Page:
Grade 5, Science Olympiad (CBSE) - Reproduction in plants 

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Grade 5  |   Science  |   Reproduction in plants, Living, non living things and Plants, Olympiad, CBSE, ICSE, SOF, ITO

Reproduction in plants

Plants can reproduce new plants (offsprings) by two ways:

  1. Sexual reproduction - Requires male and female gametes 
  2. Asexual reproduction - A part of the plant is used to reproduce an identical plant

*Gametes: They are the male and female reproductive cells - pollen and eggs.

Sexual reproduction in plants:

In sexual reproduction male (pollen) and female (ovules) gametes diffuse to produce a new plant. New plant produced is not completely identical to any one of the parent. Flowers are the main sex organs of plants. They consist of both male and female parts.

Stamen is the male part which consists of anther and filament. It produces pollen grains. Pollens dust, generally yellow colored, is transferred to female parts by different agents called pollinators.

A pistil is the female reproductive part. It contains single or multiple carpels. A carpel consists of stigma, style and ovary. An ovary is the swollen base of pistil and it contains ovules(eggs). These ovules are the potential seeds. Stigma is the sticky part to which pollen grains are attached.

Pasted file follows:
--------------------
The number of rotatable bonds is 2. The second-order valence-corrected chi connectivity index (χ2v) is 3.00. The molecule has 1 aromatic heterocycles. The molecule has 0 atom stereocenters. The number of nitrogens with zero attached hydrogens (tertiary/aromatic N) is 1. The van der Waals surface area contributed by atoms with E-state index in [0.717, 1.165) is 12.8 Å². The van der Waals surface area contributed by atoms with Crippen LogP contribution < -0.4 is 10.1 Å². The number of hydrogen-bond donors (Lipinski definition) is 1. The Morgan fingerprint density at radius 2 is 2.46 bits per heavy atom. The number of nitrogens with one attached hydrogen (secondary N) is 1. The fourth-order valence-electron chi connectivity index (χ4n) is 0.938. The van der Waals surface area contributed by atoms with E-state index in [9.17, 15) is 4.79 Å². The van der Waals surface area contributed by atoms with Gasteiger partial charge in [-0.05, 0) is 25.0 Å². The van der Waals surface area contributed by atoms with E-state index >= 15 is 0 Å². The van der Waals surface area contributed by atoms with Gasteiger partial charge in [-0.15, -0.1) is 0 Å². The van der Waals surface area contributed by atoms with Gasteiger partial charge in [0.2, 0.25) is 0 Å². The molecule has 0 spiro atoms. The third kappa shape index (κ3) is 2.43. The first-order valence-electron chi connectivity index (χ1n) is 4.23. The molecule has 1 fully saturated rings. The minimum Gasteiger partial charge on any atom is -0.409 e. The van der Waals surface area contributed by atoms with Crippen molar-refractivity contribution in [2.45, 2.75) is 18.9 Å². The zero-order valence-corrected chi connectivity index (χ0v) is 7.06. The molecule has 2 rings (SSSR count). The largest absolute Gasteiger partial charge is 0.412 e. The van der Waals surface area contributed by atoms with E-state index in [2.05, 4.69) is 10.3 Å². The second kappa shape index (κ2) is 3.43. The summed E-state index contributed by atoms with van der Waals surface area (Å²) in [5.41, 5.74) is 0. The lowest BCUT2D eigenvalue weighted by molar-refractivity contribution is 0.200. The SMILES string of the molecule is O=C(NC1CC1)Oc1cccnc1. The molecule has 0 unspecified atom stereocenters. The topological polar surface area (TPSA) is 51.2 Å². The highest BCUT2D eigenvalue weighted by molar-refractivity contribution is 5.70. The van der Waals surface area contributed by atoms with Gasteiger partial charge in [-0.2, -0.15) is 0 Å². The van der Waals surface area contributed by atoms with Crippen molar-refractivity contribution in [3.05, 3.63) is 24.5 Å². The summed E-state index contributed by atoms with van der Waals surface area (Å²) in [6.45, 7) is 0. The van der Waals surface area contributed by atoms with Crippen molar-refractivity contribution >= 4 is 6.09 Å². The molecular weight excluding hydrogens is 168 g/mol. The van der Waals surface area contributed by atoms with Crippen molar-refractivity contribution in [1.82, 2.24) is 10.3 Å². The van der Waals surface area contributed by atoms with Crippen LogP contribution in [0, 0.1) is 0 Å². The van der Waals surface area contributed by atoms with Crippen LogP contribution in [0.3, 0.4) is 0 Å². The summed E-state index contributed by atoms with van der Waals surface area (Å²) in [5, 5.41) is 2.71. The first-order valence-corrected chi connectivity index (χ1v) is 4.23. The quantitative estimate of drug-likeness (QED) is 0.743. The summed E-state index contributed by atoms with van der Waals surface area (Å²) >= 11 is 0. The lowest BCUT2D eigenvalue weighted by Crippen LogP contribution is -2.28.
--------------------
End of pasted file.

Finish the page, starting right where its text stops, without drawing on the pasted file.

Pollens from anthers are transferred by wind, water, insects or animals. These pollens when fall on stigma become attached. The process of transfer of pollen grains from male reproductive parts (stamens) to female reproductive parts (pistil) is called Pollination.

These pollen grains then move to the base of the pistil and into the ovary where they diffuse with ovules to form zygotes which finally turn into produce seeds. This process of combination of pollen and ovule to form a zygote is called fertilization.

Imp concepts:

Self-pollination - When pollens from the same flower fertilize the ovules of the same flower.

Cross-pollination - When pollens from a flower fertilize the ovules of a different flower.

Abiotic pollination - Pollination occurred with the help of non-living things like wind and water is known as abiotic pollination.

Biotic pollination - Pollination occurred with the help of living things like insects, birds, animals and humans is known as biotic pollination.

Ferns and mosses reproduce through spores.

Seeds Dispersal: Seeds produced are fertilization contain plant offspring. These seeds are disbursed by various methods. 

  • Heavy and fleshy fruits like apples and coconut fall on land due to gravity. Fleshy fruit's seeds are dispersed to small distances.
  • Dandelion or other winged seeds are taken to far off places by the wind.
  • Seeds of water lily or palm are dispersed by water. They are also dispersed to very far off places.
  • Seeds of peas are spread by an explosion. They are dispersed over a small distance.
  • Cocklebur fruit has hooks like a structures which help it to get attached to the fur of animals and get dispersed to far off places.
  • Some fruits are dispersed by animals are carried over to slighly longer distances.
  • Wind carries some seeds to still further distance.
  • Water carries seeds to the farthest distance.
  • Maple and Dandelion are dispersed by wind.

 


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